In recent times, technology has improved across all fields and professions. For engineers, they have building information modeling (BIM). It uses a special type of software to design various structures. Part of using technology, you would see hydraulic BIM documentation showing up for waterwork-related projects.
So, when your hydraulic consultant recommends the usage of BIM, would there be reasons to consider the idea? Of course, there is! Everything under the sun has its set of pros and cons. And, BIM shouldn’t be any different.
So, why use BIM for your plumbing, irrigation, and water harvesting projects?
What is BIM?
First, let’s define what BIM is. This is a piece of computer software that makes it easier for a civil engineer or hydraulic designer to plan and design any infrastructure. Over the years, BIM has been adopted by engineers across many countries.
While it is widely believed that it is used to visualize hydraulics projects, BIM actually has far more benefits than letting you “see” the results.
Faster, more efficient engineering
BIM allows an engineer to compute measurements much faster. This allows them to allocate more time in creating ideas than just calculating how much volume a certain pipe can handle in a specific waterway.
Less guesswork on materials:
With hydraulic BIM documentation, contractors no longer have to eyeball how much material they’ll need to purchase for a project. The engineer would have already calculated the exact amounts needed, as opposed to relying on estimates. There will no longer be the need to go back to the hardware because the workers ran out of pipes or cement.
“To err is human,” they would always say. However, when it comes to engineering, errors can lead to massive losses. Unwanted animal intruders, seasonal flooding, and water flow blockage can’t exactly be written down on a blueprint.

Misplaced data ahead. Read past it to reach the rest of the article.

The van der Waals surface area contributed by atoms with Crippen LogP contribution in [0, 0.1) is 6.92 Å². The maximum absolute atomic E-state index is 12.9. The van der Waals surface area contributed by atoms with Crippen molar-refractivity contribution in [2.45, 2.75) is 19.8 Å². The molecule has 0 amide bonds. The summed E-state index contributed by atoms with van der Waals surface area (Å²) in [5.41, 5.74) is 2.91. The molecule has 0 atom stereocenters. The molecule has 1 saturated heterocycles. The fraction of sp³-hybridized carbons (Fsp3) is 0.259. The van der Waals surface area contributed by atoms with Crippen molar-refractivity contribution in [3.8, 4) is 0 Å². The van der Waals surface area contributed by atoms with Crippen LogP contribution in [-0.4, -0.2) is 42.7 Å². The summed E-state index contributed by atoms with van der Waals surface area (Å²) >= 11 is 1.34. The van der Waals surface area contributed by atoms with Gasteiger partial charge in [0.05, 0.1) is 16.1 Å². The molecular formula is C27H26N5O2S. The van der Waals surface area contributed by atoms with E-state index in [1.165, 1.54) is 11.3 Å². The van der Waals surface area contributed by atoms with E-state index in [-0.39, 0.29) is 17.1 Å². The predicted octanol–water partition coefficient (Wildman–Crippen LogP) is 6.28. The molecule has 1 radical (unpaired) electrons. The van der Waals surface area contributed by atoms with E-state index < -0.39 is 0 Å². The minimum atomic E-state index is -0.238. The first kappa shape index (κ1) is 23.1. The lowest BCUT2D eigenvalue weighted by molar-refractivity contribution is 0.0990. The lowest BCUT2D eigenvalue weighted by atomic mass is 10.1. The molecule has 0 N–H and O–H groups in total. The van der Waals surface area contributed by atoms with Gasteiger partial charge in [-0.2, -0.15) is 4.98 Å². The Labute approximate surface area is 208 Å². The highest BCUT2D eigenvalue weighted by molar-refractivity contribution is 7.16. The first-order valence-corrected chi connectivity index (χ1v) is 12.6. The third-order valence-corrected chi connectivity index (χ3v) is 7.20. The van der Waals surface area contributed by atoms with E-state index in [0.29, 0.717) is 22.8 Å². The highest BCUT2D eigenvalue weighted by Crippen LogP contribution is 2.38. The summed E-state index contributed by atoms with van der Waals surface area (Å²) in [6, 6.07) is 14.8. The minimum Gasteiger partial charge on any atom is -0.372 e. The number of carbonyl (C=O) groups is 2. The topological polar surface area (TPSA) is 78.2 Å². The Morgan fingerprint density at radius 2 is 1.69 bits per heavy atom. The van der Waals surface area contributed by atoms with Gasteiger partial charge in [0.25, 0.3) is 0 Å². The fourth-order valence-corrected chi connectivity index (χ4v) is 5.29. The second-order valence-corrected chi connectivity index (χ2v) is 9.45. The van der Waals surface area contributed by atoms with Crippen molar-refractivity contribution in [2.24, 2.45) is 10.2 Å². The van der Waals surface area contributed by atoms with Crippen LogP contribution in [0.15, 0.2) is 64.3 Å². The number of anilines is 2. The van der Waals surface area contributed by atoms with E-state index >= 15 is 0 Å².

With BIM, any events that cannot be foreseen on paper can be anticipated.
Anyone who is granted access to the hydraulic BIM documentation can see what’s happening in real-time. From planning to implementation, project managers and contractors can see what needs to be installed where. It also allows for the plans to be adjusted and corrected should new variables arise.
In the past, smaller mock-ups of the structure should be created first and tested before going ahead with the construction. Not anymore with BIM. The computer can simulate any form of testing, so scale models won’t be necessary anymore. This saves time for everyone, as they no longer need to build and test miniatures.
Of course, there would still be disadvantages with BIM. Not everyone has caught up with the times and still rely on outdated practices. These engineers and contractors don’t have the means to use BIM.
Engineers and designers now have the tools to build better and stronger hydraulic systems with BIM. From planning and implementation, time and money saved are very clear. No wonder that BIM is the future of engineering.
There is always a structure to be built to solve various problems. Need someone to design and construct plumbing plans, irrigation systems, or portable water services? Get an engineer who uses BIM! Visit dmaengineers.com.au to learn more.